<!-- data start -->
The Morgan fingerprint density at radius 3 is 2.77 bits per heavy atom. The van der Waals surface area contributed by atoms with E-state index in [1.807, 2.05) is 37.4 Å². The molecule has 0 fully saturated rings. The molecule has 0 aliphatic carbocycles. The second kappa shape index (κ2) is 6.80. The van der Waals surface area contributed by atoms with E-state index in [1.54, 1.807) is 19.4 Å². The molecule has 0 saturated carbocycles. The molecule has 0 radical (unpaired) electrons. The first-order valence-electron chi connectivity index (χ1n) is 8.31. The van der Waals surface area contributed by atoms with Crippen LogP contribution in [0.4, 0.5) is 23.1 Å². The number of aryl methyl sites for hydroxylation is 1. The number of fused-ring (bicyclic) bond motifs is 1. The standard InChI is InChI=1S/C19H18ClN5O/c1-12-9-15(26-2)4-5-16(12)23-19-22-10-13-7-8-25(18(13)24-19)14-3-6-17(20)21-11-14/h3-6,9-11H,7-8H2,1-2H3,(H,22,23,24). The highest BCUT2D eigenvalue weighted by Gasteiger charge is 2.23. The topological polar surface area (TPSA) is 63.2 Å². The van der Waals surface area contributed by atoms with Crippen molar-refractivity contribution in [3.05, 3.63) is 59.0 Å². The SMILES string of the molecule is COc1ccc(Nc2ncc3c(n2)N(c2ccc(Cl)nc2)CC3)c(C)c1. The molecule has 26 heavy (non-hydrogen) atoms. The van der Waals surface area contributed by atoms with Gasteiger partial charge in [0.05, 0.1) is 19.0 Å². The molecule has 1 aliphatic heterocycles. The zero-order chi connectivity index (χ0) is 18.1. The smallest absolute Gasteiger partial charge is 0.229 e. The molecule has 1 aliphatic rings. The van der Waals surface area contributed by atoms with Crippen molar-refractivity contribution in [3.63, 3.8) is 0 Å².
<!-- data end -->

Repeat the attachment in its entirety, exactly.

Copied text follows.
The Morgan fingerprint density at radius 3 is 2.77 bits per heavy atom. The van der Waals surface area contributed by atoms with E-state index in [1.807, 2.05) is 37.4 Å². The molecule has 0 fully saturated rings. The molecule has 0 aliphatic carbocycles. The second kappa shape index (κ2) is 6.80. The van der Waals surface area contributed by atoms with E-state index in [1.54, 1.807) is 19.4 Å². The molecule has 0 saturated carbocycles. The molecule has 0 radical (unpaired) electrons. The first-order valence-electron chi connectivity index (χ1n) is 8.31. The van der Waals surface area contributed by atoms with Crippen LogP contribution in [0.4, 0.5) is 23.1 Å². The number of aryl methyl sites for hydroxylation is 1. The number of fused-ring (bicyclic) bond motifs is 1. The standard InChI is InChI=1S/C19H18ClN5O/c1-12-9-15(26-2)4-5-16(12)23-19-22-10-13-7-8-25(18(13)24-19)14-3-6-17(20)21-11-14/h3-6,9-11H,7-8H2,1-2H3,(H,22,23,24). The highest BCUT2D eigenvalue weighted by Gasteiger charge is 2.23. The topological polar surface area (TPSA) is 63.2 Å². The van der Waals surface area contributed by atoms with Crippen molar-refractivity contribution in [3.05, 3.63) is 59.0 Å². The SMILES string of the molecule is COc1ccc(Nc2ncc3c(n2)N(c2ccc(Cl)nc2)CC3)c(C)c1. The molecule has 26 heavy (non-hydrogen) atoms. The van der Waals surface area contributed by atoms with Gasteiger partial charge in [0.05, 0.1) is 19.0 Å². The molecule has 1 aliphatic heterocycles. The zero-order chi connectivity index (χ0) is 18.1. The smallest absolute Gasteiger partial charge is 0.229 e. The molecule has 1 aliphatic rings. The van der Waals surface area contributed by atoms with Crippen molar-refractivity contribution in [3.63, 3.8) is 0 Å².